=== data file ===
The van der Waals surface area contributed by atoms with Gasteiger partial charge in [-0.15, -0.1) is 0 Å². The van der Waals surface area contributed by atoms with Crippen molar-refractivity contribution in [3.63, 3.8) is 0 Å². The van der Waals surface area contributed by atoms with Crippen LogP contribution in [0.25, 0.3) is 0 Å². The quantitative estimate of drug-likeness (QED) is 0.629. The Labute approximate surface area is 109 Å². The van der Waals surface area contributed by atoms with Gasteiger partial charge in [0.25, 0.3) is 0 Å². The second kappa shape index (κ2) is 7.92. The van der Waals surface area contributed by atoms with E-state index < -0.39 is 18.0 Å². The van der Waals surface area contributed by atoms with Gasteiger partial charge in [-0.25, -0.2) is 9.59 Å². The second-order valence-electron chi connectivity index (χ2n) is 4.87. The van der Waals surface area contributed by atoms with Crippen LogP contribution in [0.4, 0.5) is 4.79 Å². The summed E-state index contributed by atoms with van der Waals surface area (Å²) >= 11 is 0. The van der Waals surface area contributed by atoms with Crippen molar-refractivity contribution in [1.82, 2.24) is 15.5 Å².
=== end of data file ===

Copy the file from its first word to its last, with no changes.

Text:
The van der Waals surface area contributed by atoms with Gasteiger partial charge in [-0.15, -0.1) is 0 Å². The van der Waals surface area contributed by atoms with Crippen molar-refractivity contribution in [3.63, 3.8) is 0 Å². The van der Waals surface area contributed by atoms with Crippen LogP contribution in [0.25, 0.3) is 0 Å². The quantitative estimate of drug-likeness (QED) is 0.629. The Labute approximate surface area is 109 Å². The van der Waals surface area contributed by atoms with Gasteiger partial charge in [0.25, 0.3) is 0 Å². The second kappa shape index (κ2) is 7.92. The van der Waals surface area contributed by atoms with E-state index < -0.39 is 18.0 Å². The van der Waals surface area contributed by atoms with Gasteiger partial charge in [-0.25, -0.2) is 9.59 Å². The second-order valence-electron chi connectivity index (χ2n) is 4.87. The van der Waals surface area contributed by atoms with Crippen LogP contribution in [0.4, 0.5) is 4.79 Å². The summed E-state index contributed by atoms with van der Waals surface area (Å²) >= 11 is 0. The van der Waals surface area contributed by atoms with Crippen molar-refractivity contribution in [1.82, 2.24) is 15.5 Å².